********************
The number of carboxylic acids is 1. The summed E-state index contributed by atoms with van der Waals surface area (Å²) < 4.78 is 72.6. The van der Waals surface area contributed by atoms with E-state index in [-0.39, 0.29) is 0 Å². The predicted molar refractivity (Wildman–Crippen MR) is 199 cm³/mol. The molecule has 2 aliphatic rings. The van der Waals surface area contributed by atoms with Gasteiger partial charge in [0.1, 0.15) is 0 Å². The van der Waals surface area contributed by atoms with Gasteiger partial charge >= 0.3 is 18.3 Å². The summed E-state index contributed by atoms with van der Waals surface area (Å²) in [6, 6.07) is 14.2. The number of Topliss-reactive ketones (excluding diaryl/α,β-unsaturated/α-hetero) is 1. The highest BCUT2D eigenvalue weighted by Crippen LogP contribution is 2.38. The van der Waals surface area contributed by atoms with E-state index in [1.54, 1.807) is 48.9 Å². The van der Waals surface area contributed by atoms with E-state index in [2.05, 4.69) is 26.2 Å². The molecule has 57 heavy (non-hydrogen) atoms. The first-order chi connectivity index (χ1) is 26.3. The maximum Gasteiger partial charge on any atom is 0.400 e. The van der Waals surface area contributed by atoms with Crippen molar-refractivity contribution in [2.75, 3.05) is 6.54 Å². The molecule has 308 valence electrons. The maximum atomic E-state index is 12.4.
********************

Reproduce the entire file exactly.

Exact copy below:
The number of carboxylic acids is 1. The summed E-state index contributed by atoms with van der Waals surface area (Å²) < 4.78 is 72.6. The van der Waals surface area contributed by atoms with E-state index in [-0.39, 0.29) is 0 Å². The predicted molar refractivity (Wildman–Crippen MR) is 199 cm³/mol. The molecule has 2 aliphatic rings. The van der Waals surface area contributed by atoms with Gasteiger partial charge in [0.1, 0.15) is 0 Å². The van der Waals surface area contributed by atoms with Gasteiger partial charge >= 0.3 is 18.3 Å². The summed E-state index contributed by atoms with van der Waals surface area (Å²) in [6, 6.07) is 14.2. The number of Topliss-reactive ketones (excluding diaryl/α,β-unsaturated/α-hetero) is 1. The highest BCUT2D eigenvalue weighted by Crippen LogP contribution is 2.38. The van der Waals surface area contributed by atoms with E-state index in [1.54, 1.807) is 48.9 Å². The van der Waals surface area contributed by atoms with E-state index in [2.05, 4.69) is 26.2 Å². The molecule has 57 heavy (non-hydrogen) atoms. The first-order chi connectivity index (χ1) is 26.3. The maximum Gasteiger partial charge on any atom is 0.400 e. The van der Waals surface area contributed by atoms with Crippen molar-refractivity contribution in [2.75, 3.05) is 6.54 Å². The molecule has 308 valence electrons. The maximum atomic E-state index is 12.4.